I've Invented Something! How Do I Make Money Off It?

Once you have a patent, learn how to make it profitable by licensing or selling it.

By , Attorney · Benjamin N. Cardozo School of Law
Updated by Glen Secor ·, Attorney · Suffolk University Law School

Inventing a new product, method or device isn't easy. As most inventors will attest, it takes both creativity and tenacity. But even after you invent an innovative product, your work isn't done. How will you ultimately profit from your invention?

Inventors have two avenues open to them: they can license their invention to a third party to manufacture and sell it, or they can manufacture and sell it themselves.

Which method is best for your particular invention and goals? There's no one-size-fits-all answer. Serial inventors might want to license their invention so that they're free to go on to new inventions. They're happy to collect royalties off their past inventions. Other inventors want to control their inventions and build a business around it.

If both options are viable for you—you could realistically license or make your invention—you'll need to pick the one that's best suited to you and your situation.

Patenting Your Invention

The first step in commercializing your invention is usually to patent it. A patent will prevent competitors from making and selling similar products or processes that infringe on your patent. Under the Patent Act (35 U.S.C. § 1 and following.), the U.S. Patent and Trademark Office (USPTO) will grant a patent to an inventor, which is essentially an exclusive property right over the invention.

The USPTO issues three types of patents: utility patents, design patents, and plant patents. To qualify for a utility patent, by far the most common type, the invention must meet four requirements. It must:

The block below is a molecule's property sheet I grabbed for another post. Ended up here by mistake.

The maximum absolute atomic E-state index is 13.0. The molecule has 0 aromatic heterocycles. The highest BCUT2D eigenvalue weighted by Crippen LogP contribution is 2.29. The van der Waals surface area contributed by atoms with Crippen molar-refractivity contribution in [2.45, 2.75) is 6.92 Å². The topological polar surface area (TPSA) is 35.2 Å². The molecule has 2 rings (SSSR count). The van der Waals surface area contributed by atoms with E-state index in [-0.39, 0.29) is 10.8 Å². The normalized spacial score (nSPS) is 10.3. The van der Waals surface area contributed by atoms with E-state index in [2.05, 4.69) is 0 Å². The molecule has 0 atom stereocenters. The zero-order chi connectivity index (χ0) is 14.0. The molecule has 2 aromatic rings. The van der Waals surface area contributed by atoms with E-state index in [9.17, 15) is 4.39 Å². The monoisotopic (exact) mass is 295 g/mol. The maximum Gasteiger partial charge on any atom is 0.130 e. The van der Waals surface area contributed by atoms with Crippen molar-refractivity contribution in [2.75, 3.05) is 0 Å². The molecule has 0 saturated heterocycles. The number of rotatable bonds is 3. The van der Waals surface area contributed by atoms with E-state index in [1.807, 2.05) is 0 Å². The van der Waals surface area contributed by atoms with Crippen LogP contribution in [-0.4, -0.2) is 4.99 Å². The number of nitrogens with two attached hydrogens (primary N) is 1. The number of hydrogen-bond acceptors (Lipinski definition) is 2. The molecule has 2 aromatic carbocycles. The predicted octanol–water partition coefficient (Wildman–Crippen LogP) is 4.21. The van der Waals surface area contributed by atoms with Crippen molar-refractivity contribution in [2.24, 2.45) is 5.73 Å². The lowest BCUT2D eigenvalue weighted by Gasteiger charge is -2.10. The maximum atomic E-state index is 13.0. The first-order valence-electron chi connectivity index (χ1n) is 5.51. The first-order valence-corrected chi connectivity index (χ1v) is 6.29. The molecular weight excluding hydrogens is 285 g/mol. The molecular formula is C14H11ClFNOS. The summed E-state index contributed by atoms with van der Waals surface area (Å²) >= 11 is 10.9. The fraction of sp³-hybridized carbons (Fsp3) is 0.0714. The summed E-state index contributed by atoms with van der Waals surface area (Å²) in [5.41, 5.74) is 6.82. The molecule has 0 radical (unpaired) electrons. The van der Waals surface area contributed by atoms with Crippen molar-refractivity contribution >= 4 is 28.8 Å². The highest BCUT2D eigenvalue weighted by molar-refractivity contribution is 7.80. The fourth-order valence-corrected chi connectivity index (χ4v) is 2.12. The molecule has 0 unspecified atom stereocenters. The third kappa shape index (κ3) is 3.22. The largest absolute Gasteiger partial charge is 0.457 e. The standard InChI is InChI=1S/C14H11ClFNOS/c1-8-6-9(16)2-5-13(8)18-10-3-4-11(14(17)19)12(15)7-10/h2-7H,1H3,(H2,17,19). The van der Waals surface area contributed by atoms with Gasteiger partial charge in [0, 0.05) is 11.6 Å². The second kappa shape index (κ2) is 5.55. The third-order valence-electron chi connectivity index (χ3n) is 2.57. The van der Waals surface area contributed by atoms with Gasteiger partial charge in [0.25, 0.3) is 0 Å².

• fall into one of the numerous designated categories of inventions
  • be useful
  • be novel (that is, be different from all previous inventions in some important way), and
  • be nonobvious to somebody who understands the technical field of the invention (meaning that it represents a surprising and significant development).

Utility patents are valid for 20 years from the filing date of the patent application, meaning that you could prevent competitors from using your invention for two decades.

Deciding Whether to License the Invention or Make It Yourself

The nature of your invention can determine your path to commercialization. The complexity, scope, or cost of production for your invention might rule out manufacturing it yourself. In that case, licensing is your only option.

For example, say you design a new piece of industrial machinery, but you don't have the money, factory space, or other resources to mass-produce it. Nor do you think you can get those resources. Under those circumstances, your only realistic option is to license or assign the invention to a company that has the capacity to bring it to market.

On the other hand, if you can't identify potential licensees, or if you can identify them but are unable to close a licensing deal, you'd need to manufacture and distribute the product yourself.

Let's assume that both avenues—licensing and manufacturing—are open to you. In other words, you could build a company to manufacture and sell the invention, or you could find a licensee for it. Under this scenario, several considerations will likely drive your decision.

What are the economics of the situation? Which way can you make the most money? How much economic risk are you willing to take on?

What's your inventing personality and what are your personal goals? Are you entrepreneurial? Are you excited, or at least undaunted, by the challenges of finding and managing the resources (including financing, equipment, space, expertise, and labor) necessary for a manufacturing operation? Do you want to have control over how your invention is made and sold? If so, you might decide to make and sell it yourself.

Or are you more interested in inventing than in running a company? Would you rather focus on your next invention rather than building a business around your last invention? Would you be happier collecting royalties? If so, you might be better off licensing or assigning manufacturing and distribution rights.

Licensing Your Invention